What’s the first thing that springs to mind when you suffer an injury in a fall, or sustain one of the most common sports injuries? It may take some time before you can visit a physiotherapist, so the immediate post-injury period is important.
Anyone who suffers one of the most common sports injuries, will probably first think of Rest. Then, they’ll think about icing the injury, compressing it, and then elevating it. These are the principles of the RICE regime—Rest, Ice, Compression & Elevation. But RICE has been superseded by the POLICE approach.
POLICE is informed by the most up to date research into musculoskeletal injuries. It doesn’t replace RICE, but enhances it. It will help alleviate discomfort following injury until you can visit a practitioner. So let’s look at POLICE’s 5 components, letter by letter.
1. P for Protect
The main priority when you suffer an injury is to protect the area of injury from further damage. You should leave the pitch or arena. If you’re running, take a taxi home or call someone to pick you up.
2. OL for Optimum Loading
Research has shown that, even immediately suffering a sprain or strain, most injuries can benefit from some movement. The complete rest that was recommended under RICE to combat excess flow of blood and fluid to the injured area, has been found to slow down to the healing process, especially with less serious injuries. Even for severe injuries, joints and muscles away from the injury should be exercised. So if the shoulder is injured, while the shoulder itself should be rested, it’s important to keep the elbow and hand moving. Optimum Loading is progressive and gradual loading that helps to combat the tightness or atrophy that can arise through lack of activity.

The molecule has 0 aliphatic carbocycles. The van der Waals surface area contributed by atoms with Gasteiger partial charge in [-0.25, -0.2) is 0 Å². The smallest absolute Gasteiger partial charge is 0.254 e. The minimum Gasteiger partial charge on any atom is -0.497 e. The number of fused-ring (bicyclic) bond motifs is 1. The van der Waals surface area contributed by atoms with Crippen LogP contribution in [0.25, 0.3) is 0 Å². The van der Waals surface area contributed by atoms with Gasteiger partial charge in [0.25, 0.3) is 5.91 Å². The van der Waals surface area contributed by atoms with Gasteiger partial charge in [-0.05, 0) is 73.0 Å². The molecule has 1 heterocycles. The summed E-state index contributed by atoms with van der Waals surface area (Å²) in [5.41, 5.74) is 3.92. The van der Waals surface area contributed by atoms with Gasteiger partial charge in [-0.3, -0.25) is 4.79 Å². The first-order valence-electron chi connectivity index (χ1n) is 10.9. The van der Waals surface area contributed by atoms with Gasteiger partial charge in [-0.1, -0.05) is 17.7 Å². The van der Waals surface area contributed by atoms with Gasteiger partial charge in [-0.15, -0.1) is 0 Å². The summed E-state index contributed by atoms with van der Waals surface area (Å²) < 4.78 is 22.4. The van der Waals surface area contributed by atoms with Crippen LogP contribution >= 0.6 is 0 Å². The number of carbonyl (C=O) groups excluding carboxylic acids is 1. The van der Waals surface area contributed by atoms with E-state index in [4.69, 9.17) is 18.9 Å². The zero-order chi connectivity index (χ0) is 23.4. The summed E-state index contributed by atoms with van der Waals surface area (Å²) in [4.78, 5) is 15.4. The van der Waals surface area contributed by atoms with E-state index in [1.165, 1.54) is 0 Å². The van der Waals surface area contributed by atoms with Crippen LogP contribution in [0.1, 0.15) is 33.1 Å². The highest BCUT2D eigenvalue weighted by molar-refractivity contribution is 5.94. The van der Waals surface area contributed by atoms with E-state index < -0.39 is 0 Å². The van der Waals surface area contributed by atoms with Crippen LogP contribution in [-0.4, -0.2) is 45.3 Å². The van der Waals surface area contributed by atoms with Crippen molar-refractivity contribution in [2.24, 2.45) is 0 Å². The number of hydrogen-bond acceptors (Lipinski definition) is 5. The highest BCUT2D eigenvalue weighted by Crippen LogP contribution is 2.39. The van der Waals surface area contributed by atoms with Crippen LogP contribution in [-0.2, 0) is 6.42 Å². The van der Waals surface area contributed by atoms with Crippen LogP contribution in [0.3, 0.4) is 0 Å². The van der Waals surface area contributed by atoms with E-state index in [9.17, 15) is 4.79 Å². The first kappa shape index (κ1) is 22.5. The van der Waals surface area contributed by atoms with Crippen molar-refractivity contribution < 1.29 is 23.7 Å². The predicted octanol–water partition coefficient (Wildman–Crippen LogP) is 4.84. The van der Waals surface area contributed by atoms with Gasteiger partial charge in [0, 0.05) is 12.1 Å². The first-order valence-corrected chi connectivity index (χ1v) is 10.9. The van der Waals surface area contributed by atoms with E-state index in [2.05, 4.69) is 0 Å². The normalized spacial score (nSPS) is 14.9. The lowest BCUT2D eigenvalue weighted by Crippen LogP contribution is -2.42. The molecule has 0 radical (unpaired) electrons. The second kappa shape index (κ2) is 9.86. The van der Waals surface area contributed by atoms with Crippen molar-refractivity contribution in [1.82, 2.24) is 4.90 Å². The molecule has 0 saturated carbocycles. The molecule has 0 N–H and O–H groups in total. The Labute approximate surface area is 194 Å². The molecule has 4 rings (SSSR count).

3. I for Ice
Whether ice directly reduces swelling is no longer certain, according to research. What is known is that ice helps to reduce the sensation of pain by partly numbing the area of the injury. It’s an effective quick if short-term pain-relief fix until you can make an appointment with your physiotherapist.
4. C for Compression
Compression, using a tight bandage or compress, forcibly prevents excessive flow of blood and fluid from accumulating in the area of injury. It’s more effective for injuries that occur around the joints or bony areas such as the knee or the ankle; less so for muscular strains and sprains, which are more difficult to prevent fluid from travelling to.
5. E for Elevation
Elevation of the injury is all about raising the injured area to a higher level than that of the heart. Elevation reduces the effect of gravity on blood flow, and helps to prevent an accumulation of excess blood and fluid around the injury.
POLICE is not a substitution for the best treatment of the most common sports injuries or other acute sprains or strains, but it is certainly an ideal guide to follow for anyone who suffers an injury, on the sports field or through another sudden mishap. Use the POLICE tips and you should notice positive changes within hours.